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Medical Terminology Daily (MTD) is a blog sponsored by Clinical Anatomy Associates, Inc. as a service to the medical community, medical students, and the medical industry. We post anatomical, medical or surgical terms, their meaning and usage, as well as biographical notes on anatomists, surgeons, and researchers through the ages. Be warned that some of the images used depict human anatomical specimens.

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A Moment in History

Antoine Louis
(1723–1792)

French surgeon, anatomist, and physiologist. Following his medical studies and a long career as a physiologist, Antoine Louis was named Permanent Secretary of the Royal French Academy of Surgery. His other titles were those of Professor of the Royal Academy, Consultant Surgeon of the Armies of the King, member of the Royal Society of Sciences of Montpellier, Inspector of the Royal Military Hospitals, and Doctor in Law of the University of Paris. As a member of these academies Louis was instrumental in the design and construction of the guillotine. Initially called the "Louisette", this device was later named after another French physician in the same committee, Dr. Joseph-Ignace Guillotin.

Antoine Louis' name is better know to history as the eponymic origin of the "sternal angle" also know as the "Angle of Louis" and synonymously (probably by misspelling or translation) the "angle of Lewis", and "angle of Ludwig". This anatomical landmark is extremely important as it serves as a superficial landmark for important anatomical occurrences (click here).

As a point of controversy, there are some that contest the history of this eponym adjudicating it to Pierre Charles Alexander Louis (1787-1872), another French physician dedicated to the study of tuberculosis.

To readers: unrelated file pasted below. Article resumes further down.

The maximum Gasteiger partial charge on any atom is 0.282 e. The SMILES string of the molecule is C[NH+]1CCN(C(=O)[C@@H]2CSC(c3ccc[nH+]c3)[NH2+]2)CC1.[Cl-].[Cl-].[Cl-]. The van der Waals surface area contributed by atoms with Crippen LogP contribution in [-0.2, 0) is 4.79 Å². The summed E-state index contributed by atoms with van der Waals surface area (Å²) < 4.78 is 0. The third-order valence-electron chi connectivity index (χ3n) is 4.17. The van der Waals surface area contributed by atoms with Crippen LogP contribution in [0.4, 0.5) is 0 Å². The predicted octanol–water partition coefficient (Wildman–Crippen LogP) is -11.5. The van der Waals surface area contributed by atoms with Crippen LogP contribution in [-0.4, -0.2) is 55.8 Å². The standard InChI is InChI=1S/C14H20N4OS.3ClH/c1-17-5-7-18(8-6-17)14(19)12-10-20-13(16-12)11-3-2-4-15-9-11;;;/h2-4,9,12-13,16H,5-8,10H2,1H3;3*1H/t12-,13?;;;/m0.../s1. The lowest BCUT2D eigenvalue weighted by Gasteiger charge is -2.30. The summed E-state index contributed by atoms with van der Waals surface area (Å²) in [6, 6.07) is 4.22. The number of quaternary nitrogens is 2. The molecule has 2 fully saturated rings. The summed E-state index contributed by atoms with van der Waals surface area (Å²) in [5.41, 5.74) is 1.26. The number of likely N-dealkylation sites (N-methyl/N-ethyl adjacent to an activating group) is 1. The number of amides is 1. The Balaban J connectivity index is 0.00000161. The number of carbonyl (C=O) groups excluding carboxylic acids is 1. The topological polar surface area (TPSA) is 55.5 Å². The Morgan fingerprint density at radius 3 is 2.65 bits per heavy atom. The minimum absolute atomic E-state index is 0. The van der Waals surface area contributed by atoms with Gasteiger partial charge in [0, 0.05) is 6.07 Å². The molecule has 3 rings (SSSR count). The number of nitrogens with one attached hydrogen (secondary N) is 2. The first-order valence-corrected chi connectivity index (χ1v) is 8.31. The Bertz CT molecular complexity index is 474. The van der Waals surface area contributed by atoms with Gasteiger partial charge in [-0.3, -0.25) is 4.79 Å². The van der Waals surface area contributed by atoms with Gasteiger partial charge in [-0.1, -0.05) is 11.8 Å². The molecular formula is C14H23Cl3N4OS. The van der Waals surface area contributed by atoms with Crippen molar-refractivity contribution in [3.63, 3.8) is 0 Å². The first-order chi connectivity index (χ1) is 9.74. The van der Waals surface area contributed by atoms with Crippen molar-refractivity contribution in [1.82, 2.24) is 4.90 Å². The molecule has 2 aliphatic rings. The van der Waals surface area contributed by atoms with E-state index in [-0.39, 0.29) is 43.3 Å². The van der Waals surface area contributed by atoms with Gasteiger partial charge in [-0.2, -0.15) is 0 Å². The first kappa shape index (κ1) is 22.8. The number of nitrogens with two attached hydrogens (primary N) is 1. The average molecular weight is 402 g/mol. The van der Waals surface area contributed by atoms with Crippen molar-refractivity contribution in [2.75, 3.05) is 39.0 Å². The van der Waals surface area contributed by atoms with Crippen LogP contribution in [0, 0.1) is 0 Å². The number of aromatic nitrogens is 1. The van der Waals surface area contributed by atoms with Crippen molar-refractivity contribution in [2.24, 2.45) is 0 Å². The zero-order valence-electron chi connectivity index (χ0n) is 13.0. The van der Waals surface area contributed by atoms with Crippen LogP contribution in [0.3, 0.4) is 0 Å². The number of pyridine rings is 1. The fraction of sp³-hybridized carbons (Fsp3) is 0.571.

Sources:
1. Srickland, N; Strickland A Angle of Louis, More Than Meets the Eye. MedTalks:
2. Ramana, R. K., Sanagala, T. and Lichtenberg, R. (2006), A New Angle on the Angle of Louis. Congestive Heart Failure, 12: 197–199
3
. "The origin of Medical Terms" Skinner, HA; 1970


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Omentum

The origin or etymology of the word [omentum] is not clear. The plural form is [omenta] and it refers to membranes associated with the stomach. The term was first used by Galen and later by Celsus. It was Andrea Vesalius who gave us the first clear anatomical description of the omenta.

The omenta are double-layered peritoneal membranes. There are two omenta. The lesser omentum ("Lo" in the image) extends between the liver and stomach, and liver and the first part of the duodenum. The greater omentum ("Go" in the image) projects off the stomach, reaches as low as the lower abdominal cavity and reflects superiorly to connect with the transverse colon. The greater omentum contains a larger amount of fat than the lesser omentum.

Both omenta contain a number of arteries, veins, and other structures between their layers. In the case of the greater omentum, we find the right and left gastroepiploic arteries as well as the greater curvature vascular arcade.

Images property of: CAA.Inc.Photographer: D.M. Klein

Abdominal dissection
Go= Greateromentum, Lo=Lesseromentum, 
E=Esophagus, f=fundus, P= Pylorus.